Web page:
The sensual beauty of everyday life - The art and scandalous lives of the Bloomsbury Group
The art of the three main ‘Bloomsbury’ artists (Duncan Grant, Vanessa Bell and Roger Fry) cannot be separated from their extraordinary lives. They, along with their literary and other intellectual companions (Virginia Woolf, Lytton Strachey and John Maynard Keynes, amongst others) were part of a movement, the popular name for which became widely used only after the death of around half its members.

Beckmann, Dix and Grosz – German ‘Degenerates’
The paintings of these artists were included in Hitler’s Entartete Kunst (Degenerate Art) exhibition in Munich in 1937 and many were subsequently destroyed by the Nazis. Their works covering the First World War and the rise of Nazism were finely-painted and extremely powerful. In 1925, all three artists had exhibited in the Neue Sachlichkeit (New Objectivity) exhibition, which looked back to the great German artists of the past, such as Cranach, Dürer and Holbein.

American Realism in the 1920s and '30s
This lecture looks at the art (painting and photography) of America in the period leading up to and during the Depression, in the context of some of the literature of the period. The two outstanding figures in the visual arts are Edward Hopper and Walker Evans. The lecture also includes works by painters such as the so-called Regionalists, Grant Wood (of American Gothic fame) and Thomas Hart Benton, and photographers like Charles Sheeler (who was also a painter). Particularly exciting is the linking of Walker Evans's 1930s photos of the rural poor with, for example, John Steinbeck's The Grapes of Wrath. On the purely visual front, parallels exist between Evans's photos taken surreptitiously on the New York subway in the late 30s and Hopper's paintings of the same period.

Does my bum look big in this?  Women Looking at Women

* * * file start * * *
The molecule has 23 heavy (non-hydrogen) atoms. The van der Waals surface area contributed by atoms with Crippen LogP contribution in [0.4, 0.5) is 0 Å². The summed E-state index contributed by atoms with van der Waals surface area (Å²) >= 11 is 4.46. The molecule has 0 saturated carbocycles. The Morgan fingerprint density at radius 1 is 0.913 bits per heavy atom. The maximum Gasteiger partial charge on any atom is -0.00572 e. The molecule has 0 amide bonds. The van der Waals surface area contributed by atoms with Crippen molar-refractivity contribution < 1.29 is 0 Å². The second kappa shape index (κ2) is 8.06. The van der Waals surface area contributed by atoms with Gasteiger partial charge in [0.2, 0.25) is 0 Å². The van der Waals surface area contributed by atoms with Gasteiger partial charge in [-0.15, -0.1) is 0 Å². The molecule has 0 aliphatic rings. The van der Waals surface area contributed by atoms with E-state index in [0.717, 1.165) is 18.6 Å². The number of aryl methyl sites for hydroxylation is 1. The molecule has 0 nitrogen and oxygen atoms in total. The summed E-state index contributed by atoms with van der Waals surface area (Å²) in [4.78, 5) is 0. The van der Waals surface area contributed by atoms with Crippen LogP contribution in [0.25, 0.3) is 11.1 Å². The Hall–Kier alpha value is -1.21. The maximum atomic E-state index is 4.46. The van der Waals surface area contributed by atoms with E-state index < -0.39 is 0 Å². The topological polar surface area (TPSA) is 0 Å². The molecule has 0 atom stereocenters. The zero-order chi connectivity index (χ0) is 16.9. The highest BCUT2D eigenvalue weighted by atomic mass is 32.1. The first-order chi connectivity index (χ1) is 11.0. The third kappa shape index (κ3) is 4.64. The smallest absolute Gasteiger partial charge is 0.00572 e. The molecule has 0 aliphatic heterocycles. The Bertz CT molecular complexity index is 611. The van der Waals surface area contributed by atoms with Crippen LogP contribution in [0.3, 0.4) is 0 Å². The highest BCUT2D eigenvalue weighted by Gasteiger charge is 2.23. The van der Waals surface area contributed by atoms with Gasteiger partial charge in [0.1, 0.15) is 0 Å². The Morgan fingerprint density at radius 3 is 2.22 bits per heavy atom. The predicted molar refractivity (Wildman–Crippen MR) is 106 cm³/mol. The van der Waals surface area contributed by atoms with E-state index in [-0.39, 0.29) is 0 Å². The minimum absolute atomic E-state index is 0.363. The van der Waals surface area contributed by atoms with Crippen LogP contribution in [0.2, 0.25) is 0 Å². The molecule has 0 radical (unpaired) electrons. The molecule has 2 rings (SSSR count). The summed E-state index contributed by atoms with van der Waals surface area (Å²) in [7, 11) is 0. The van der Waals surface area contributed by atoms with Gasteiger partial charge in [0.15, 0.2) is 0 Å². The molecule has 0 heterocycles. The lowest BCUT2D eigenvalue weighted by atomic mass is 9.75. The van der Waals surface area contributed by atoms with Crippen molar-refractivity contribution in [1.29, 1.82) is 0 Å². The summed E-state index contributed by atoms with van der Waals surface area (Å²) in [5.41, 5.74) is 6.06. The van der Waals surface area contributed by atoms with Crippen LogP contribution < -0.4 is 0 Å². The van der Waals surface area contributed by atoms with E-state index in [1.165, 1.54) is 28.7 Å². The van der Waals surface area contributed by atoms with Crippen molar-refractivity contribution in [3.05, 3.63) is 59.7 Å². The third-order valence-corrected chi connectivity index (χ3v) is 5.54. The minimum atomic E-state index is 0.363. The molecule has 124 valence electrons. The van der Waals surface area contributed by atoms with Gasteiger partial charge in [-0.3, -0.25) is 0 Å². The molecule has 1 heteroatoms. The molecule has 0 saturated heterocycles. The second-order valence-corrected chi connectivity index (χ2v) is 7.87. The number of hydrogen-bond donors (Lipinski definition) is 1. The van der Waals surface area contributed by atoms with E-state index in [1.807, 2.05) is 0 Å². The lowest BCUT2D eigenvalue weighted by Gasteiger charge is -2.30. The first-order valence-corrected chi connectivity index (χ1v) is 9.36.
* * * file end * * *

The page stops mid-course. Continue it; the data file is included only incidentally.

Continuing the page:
The cheapest, most uncomplaining, model for an artist has always been him- or herself. Historically, women artists frequently had little choice anyway, as life classes were generally the preserve of the male. When the Royal Academy was founded in 1768, there were only two female members, Angelika Kauffmann and Mary Moser; the next woman to be made a full Academician was Dame Laura Knight, 168 years later, in 1936! Since the second half of the 20th century, female artists have become much more prominent than at any period in the past. This lecture looks at women through other women's eyes, often through their own, although it is not just a succession of straightforward portraits. It includes sculpture, sometimes using unconventional materials, and paintings and other works which use furniture and other objects as metaphors for the (female) subject.

The War to end all Wars - the Art of World War I
The horrors of the First World War had a profound effect on the artists who fought in it, and they produced powerful images of the war and its aftermath. In the 1920s, many artists on the allied side returned to traditional subjects such as tranquil landscapes, while German artists produced powerful polemics against post-war deprivation, the treatment of war wounded and rising militarism. This lecture examines the art of both sides before, during and after the war which was expected ‘to be over by Christmas’.